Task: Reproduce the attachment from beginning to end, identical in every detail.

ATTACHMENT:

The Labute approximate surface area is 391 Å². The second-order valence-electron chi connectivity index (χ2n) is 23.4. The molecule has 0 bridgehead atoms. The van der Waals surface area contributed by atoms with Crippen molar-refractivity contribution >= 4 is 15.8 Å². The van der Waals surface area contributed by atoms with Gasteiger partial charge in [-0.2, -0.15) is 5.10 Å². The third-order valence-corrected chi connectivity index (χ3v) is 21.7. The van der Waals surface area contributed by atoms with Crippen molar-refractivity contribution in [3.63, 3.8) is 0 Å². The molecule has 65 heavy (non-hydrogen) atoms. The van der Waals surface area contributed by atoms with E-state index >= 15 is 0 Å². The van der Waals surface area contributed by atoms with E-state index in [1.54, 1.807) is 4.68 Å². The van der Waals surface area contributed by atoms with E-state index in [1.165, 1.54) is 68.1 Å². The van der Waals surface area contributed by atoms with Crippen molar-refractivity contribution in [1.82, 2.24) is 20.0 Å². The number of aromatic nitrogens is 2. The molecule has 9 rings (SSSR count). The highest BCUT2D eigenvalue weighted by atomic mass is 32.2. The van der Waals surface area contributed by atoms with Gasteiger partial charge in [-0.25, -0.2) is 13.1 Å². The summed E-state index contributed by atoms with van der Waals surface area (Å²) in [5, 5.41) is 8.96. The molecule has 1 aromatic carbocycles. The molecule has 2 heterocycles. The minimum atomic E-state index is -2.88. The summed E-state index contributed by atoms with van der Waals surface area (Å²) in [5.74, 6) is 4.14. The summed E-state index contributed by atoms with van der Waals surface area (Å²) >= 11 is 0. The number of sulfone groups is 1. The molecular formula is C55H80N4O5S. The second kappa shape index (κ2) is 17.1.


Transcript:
The Labute approximate surface area is 391 Å². The second-order valence-electron chi connectivity index (χ2n) is 23.4. The molecule has 0 bridgehead atoms. The van der Waals surface area contributed by atoms with Crippen molar-refractivity contribution >= 4 is 15.8 Å². The van der Waals surface area contributed by atoms with Gasteiger partial charge in [-0.2, -0.15) is 5.10 Å². The third-order valence-corrected chi connectivity index (χ3v) is 21.7. The van der Waals surface area contributed by atoms with Crippen molar-refractivity contribution in [3.63, 3.8) is 0 Å². The molecule has 65 heavy (non-hydrogen) atoms. The van der Waals surface area contributed by atoms with E-state index >= 15 is 0 Å². The van der Waals surface area contributed by atoms with E-state index in [1.54, 1.807) is 4.68 Å². The van der Waals surface area contributed by atoms with E-state index in [1.165, 1.54) is 68.1 Å². The van der Waals surface area contributed by atoms with Crippen molar-refractivity contribution in [1.82, 2.24) is 20.0 Å². The number of aromatic nitrogens is 2. The molecule has 9 rings (SSSR count). The highest BCUT2D eigenvalue weighted by atomic mass is 32.2. The van der Waals surface area contributed by atoms with Gasteiger partial charge in [-0.25, -0.2) is 13.1 Å². The summed E-state index contributed by atoms with van der Waals surface area (Å²) in [5, 5.41) is 8.96. The molecule has 1 aromatic carbocycles. The molecule has 2 heterocycles. The minimum atomic E-state index is -2.88. The summed E-state index contributed by atoms with van der Waals surface area (Å²) in [5.74, 6) is 4.14. The summed E-state index contributed by atoms with van der Waals surface area (Å²) >= 11 is 0. The number of sulfone groups is 1. The molecular formula is C55H80N4O5S. The second kappa shape index (κ2) is 17.1.